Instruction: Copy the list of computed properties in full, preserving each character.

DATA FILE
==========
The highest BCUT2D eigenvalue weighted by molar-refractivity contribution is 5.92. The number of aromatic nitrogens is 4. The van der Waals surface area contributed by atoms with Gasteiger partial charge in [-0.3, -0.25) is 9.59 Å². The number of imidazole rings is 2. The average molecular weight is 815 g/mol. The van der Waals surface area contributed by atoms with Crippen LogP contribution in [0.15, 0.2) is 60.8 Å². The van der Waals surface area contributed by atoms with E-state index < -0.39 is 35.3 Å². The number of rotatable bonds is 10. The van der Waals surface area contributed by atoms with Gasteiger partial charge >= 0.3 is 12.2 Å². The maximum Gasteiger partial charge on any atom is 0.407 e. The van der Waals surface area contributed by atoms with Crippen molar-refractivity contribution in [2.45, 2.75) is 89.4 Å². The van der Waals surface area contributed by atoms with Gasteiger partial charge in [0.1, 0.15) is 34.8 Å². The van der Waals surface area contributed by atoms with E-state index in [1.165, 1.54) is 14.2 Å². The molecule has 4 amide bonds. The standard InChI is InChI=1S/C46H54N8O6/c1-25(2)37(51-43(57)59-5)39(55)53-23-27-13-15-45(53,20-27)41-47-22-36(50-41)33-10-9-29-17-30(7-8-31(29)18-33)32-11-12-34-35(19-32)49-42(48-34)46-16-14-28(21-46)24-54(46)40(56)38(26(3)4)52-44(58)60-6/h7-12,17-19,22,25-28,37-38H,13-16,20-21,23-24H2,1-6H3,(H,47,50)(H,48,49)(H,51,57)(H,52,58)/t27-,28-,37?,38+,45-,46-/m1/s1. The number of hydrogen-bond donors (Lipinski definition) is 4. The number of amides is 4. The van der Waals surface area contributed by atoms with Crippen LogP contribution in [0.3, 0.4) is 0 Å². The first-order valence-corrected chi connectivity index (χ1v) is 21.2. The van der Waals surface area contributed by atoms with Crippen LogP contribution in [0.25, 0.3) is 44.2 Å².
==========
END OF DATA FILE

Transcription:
The highest BCUT2D eigenvalue weighted by molar-refractivity contribution is 5.92. The number of aromatic nitrogens is 4. The van der Waals surface area contributed by atoms with Gasteiger partial charge in [-0.3, -0.25) is 9.59 Å². The number of imidazole rings is 2. The average molecular weight is 815 g/mol. The van der Waals surface area contributed by atoms with Crippen LogP contribution in [0.15, 0.2) is 60.8 Å². The van der Waals surface area contributed by atoms with E-state index < -0.39 is 35.3 Å². The number of rotatable bonds is 10. The van der Waals surface area contributed by atoms with Gasteiger partial charge >= 0.3 is 12.2 Å². The maximum Gasteiger partial charge on any atom is 0.407 e. The van der Waals surface area contributed by atoms with Crippen molar-refractivity contribution in [2.45, 2.75) is 89.4 Å². The van der Waals surface area contributed by atoms with Gasteiger partial charge in [0.1, 0.15) is 34.8 Å². The van der Waals surface area contributed by atoms with E-state index in [1.165, 1.54) is 14.2 Å². The molecule has 4 amide bonds. The standard InChI is InChI=1S/C46H54N8O6/c1-25(2)37(51-43(57)59-5)39(55)53-23-27-13-15-45(53,20-27)41-47-22-36(50-41)33-10-9-29-17-30(7-8-31(29)18-33)32-11-12-34-35(19-32)49-42(48-34)46-16-14-28(21-46)24-54(46)40(56)38(26(3)4)52-44(58)60-6/h7-12,17-19,22,25-28,37-38H,13-16,20-21,23-24H2,1-6H3,(H,47,50)(H,48,49)(H,51,57)(H,52,58)/t27-,28-,37?,38+,45-,46-/m1/s1. The number of hydrogen-bond donors (Lipinski definition) is 4. The number of amides is 4. The van der Waals surface area contributed by atoms with Crippen LogP contribution in [0.3, 0.4) is 0 Å². The first-order valence-corrected chi connectivity index (χ1v) is 21.2. The van der Waals surface area contributed by atoms with Crippen LogP contribution in [0.25, 0.3) is 44.2 Å².